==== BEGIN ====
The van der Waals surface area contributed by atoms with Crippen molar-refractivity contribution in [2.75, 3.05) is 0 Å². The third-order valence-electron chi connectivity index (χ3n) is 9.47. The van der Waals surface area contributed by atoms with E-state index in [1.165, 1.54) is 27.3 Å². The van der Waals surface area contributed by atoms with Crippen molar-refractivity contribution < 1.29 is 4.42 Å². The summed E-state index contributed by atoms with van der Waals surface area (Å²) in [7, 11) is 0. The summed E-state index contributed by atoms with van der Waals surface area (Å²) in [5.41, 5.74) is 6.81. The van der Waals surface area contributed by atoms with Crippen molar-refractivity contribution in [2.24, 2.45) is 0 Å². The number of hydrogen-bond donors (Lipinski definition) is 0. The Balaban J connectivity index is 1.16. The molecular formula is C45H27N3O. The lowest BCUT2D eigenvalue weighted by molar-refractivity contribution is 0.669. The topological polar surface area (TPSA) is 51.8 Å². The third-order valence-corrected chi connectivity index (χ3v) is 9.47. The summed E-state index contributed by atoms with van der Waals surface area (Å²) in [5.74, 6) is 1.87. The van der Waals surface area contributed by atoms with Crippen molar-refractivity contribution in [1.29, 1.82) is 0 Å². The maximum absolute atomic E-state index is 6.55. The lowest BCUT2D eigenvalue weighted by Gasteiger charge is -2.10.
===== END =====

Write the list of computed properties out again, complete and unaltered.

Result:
The van der Waals surface area contributed by atoms with Crippen molar-refractivity contribution in [2.75, 3.05) is 0 Å². The third-order valence-electron chi connectivity index (χ3n) is 9.47. The van der Waals surface area contributed by atoms with E-state index in [1.165, 1.54) is 27.3 Å². The van der Waals surface area contributed by atoms with Crippen molar-refractivity contribution < 1.29 is 4.42 Å². The summed E-state index contributed by atoms with van der Waals surface area (Å²) in [7, 11) is 0. The summed E-state index contributed by atoms with van der Waals surface area (Å²) in [5.41, 5.74) is 6.81. The van der Waals surface area contributed by atoms with Crippen molar-refractivity contribution in [2.24, 2.45) is 0 Å². The number of hydrogen-bond donors (Lipinski definition) is 0. The Balaban J connectivity index is 1.16. The molecular formula is C45H27N3O. The lowest BCUT2D eigenvalue weighted by molar-refractivity contribution is 0.669. The topological polar surface area (TPSA) is 51.8 Å². The third-order valence-corrected chi connectivity index (χ3v) is 9.47. The summed E-state index contributed by atoms with van der Waals surface area (Å²) in [5.74, 6) is 1.87. The van der Waals surface area contributed by atoms with Crippen molar-refractivity contribution in [1.29, 1.82) is 0 Å². The maximum absolute atomic E-state index is 6.55. The lowest BCUT2D eigenvalue weighted by Gasteiger charge is -2.10.